Commercial Litigation and Arbitration

Rule 701 vs. Rule 702 — Lay Opinion Testimony — Is the Absence of Expertise an Advantage?

From San Luis & Delta-Mendota Water Authority v. Salazar, 2009 U.S. Dist. LEXIS 45137 (E.D. Cal. May 29, 2009):

Federal Rule of Evidence 602 limits lay witness testimony to factual matters of which the witness has personal knowledge. Federal Rule of Evidence 701 limits opinion testimony by lay witnesses to "opinions or inferences which are (a) rationally based on the perception of the witness, (b) helpful to a clear understanding of the witness' testimony or the determination of a fact in issue, and (c) not based on scientific, technical, or other specialized knowledge within the scope of Rule 702 [Testimony by Experts]." "The admissibility of lay opinion testimony under Rule 701 is committed to the sound discretion of the trial judge. . . ." Nationwide Transp. Fin. v. Cass Info. Sys. Inc., 523 F.3d 1051, 1058 (9th Cir. 2008) (quoting United States v. Yazzie, 976 F.2d 1252, 1255 (9th Cir. 1992)).

Environmental Intervenors argue that each of the objected-to declarants "opines on complex subjects such as the alleged cause of unemployment in the San Joaquin Valley, increasing demand at local food banks, declining police protection, or increasing crime rates, attributing all of these social ills to reduced water deliveries caused by implementation of the 2008 [BiOp]. However, none of these witnesses demonstrates the specialized knowledge required to opine on these matters." ... Environmental Intervenors further argue that the identified paragraphs in each declaration are inadmissible because they are (1) not based on facts of which the witness has personal knowledge, and (2) the opinions offered therein are not rationally based on the witness's own perception, or helpful to the Court's determination of facts at issue.... Plaintiffs rejoin, generally, that the declarations properly contain only simple observations and logical inferences based on those observations....

As to Ms. Wilkie, Environmental Intervenors object to the following paragraph:

I believe that the increase in the number of hungry people in out southern San Joaquin counties is directly related to the restrictions on the availability of water to the farms in our area. My belief is based on the fact that the need for assistance began to increase at approximately the same time the zero water allocations for our irrigation districts were announced, and the farmers started to lay off their employees, which significantly increased unemployment in our area.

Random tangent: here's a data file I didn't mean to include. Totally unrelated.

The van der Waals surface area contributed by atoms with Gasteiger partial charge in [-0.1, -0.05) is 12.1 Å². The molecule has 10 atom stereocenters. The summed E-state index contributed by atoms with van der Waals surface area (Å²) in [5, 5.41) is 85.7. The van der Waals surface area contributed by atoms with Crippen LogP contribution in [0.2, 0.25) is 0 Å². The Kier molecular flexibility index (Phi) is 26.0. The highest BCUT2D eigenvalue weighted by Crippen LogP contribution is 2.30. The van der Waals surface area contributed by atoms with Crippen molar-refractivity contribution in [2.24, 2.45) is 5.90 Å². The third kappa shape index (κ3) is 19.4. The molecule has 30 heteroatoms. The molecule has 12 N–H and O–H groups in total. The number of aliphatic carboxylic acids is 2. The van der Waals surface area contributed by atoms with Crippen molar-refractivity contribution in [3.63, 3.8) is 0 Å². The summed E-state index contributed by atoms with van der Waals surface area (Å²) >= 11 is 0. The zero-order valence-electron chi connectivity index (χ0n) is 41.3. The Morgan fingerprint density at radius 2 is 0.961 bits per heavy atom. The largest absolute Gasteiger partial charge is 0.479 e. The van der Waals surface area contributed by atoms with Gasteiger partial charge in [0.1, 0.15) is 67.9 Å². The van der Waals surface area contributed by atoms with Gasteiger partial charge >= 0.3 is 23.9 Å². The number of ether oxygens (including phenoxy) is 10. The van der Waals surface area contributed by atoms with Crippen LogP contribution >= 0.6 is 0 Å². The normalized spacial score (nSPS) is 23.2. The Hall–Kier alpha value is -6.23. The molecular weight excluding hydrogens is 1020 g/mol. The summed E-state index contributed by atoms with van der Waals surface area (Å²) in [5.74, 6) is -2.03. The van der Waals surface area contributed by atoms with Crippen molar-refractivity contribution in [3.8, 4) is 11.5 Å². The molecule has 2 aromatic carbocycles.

.... Plaintiffs point out that, as the CEO of a large community food bank that serves Fresno, Madera, and Kings Counties, ... she is familiar with and knowledgeable of the demands of the food bank and the individuals that it serves.... It is reasonable to infer that she is familiar with the reasons why the individuals served by the food bank are unemployed and/or undermployed. Her opinion that the increased demand for food services is caused, at least in part, by low water allocation is based upon her personal observations and knowledge, not any impermissible scientific, technical, or other specialized knowledge. This lay opinion evidence is admissible. Environmental Intervenors' objection is OVERRULED as to paragraph 7 of the Wilkie declaration.

Mr. Silva is the mayor of Mendota and has been involved in city government, education, and commerce for 20 years.... Environmental Intervenors object to the following paragraphs from his declaration:

3. The hydrologic and regulatory drought has resulted in a zero water allocation from the Bureau of Reclamation ("Reclamation") to Westlands Water District, our region's primary supplier of water. The complete lack of irrigation water has caused the majority of the farmers in and around Mendota to leave their fields fallow. As a result, there have been significant layoffs from farms and agriculture support industries, and/or practically no hiring of seasonal labor. The current unemployment rate in Mendota is 40%. This unemployment rate represents more than a 10% increase since November 2008. Mendota's current rate of unemployment is one of the highest in California and in the nation.

4. The City of Mendota contracts with the Fresno County Sheriff for police protection services. The Sheriff has recently notified the city that there has been an increase in the crime rate in the city. In 2008, there was an 11% increase in the crime rate as compared to 2007. The percent increase in certain crimes, like aggravated assault, almost doubled in 2008. The city does not have crime statistics for 2009. Since the effects of the water restrictions were already beginning to impact the farm economy last year, I believe that this increase in the crime rate can largely be attributed to the significant increase in unemployment during the same time period. The city has plans to start its own police department in an effort to increase the safety of our community. However, since the water restrictions have depressed the farm economy in our region, the availability of funding for needed city polic[e] protection is uncertain.